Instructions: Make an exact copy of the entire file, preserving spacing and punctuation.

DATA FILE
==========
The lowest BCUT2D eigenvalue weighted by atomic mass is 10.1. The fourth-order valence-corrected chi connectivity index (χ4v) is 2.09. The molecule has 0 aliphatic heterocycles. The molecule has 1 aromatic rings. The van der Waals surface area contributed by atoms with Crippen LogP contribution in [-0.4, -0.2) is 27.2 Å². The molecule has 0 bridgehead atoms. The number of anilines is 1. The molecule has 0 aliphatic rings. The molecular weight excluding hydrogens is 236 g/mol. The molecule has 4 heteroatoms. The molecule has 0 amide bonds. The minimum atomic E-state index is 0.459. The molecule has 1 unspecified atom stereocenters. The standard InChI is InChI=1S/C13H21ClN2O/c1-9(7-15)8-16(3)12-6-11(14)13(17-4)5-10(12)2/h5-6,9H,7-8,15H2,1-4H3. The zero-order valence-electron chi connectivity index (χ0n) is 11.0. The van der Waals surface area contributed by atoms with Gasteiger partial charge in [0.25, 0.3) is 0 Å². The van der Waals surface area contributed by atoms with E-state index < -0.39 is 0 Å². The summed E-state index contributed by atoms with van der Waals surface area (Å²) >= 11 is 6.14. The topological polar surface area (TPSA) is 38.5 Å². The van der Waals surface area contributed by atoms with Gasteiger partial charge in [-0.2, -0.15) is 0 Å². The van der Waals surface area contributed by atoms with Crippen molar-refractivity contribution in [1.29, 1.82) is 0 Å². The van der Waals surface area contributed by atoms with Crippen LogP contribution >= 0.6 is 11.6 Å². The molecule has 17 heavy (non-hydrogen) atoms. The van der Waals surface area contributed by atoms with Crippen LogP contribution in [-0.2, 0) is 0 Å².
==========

The lowest BCUT2D eigenvalue weighted by atomic mass is 10.1. The fourth-order valence-corrected chi connectivity index (χ4v) is 2.09. The molecule has 0 aliphatic heterocycles. The molecule has 1 aromatic rings. The van der Waals surface area contributed by atoms with Crippen LogP contribution in [-0.4, -0.2) is 27.2 Å². The molecule has 0 bridgehead atoms. The number of anilines is 1. The molecule has 0 aliphatic rings. The molecular weight excluding hydrogens is 236 g/mol. The molecule has 4 heteroatoms. The molecule has 0 amide bonds. The minimum atomic E-state index is 0.459. The molecule has 1 unspecified atom stereocenters. The standard InChI is InChI=1S/C13H21ClN2O/c1-9(7-15)8-16(3)12-6-11(14)13(17-4)5-10(12)2/h5-6,9H,7-8,15H2,1-4H3. The zero-order valence-electron chi connectivity index (χ0n) is 11.0. The van der Waals surface area contributed by atoms with Gasteiger partial charge in [0.25, 0.3) is 0 Å². The van der Waals surface area contributed by atoms with E-state index < -0.39 is 0 Å². The summed E-state index contributed by atoms with van der Waals surface area (Å²) >= 11 is 6.14. The topological polar surface area (TPSA) is 38.5 Å². The van der Waals surface area contributed by atoms with Gasteiger partial charge in [-0.2, -0.15) is 0 Å². The van der Waals surface area contributed by atoms with Crippen molar-refractivity contribution in [1.29, 1.82) is 0 Å². The van der Waals surface area contributed by atoms with Crippen LogP contribution >= 0.6 is 11.6 Å². The molecule has 17 heavy (non-hydrogen) atoms. The van der Waals surface area contributed by atoms with Crippen LogP contribution in [-0.2, 0) is 0 Å².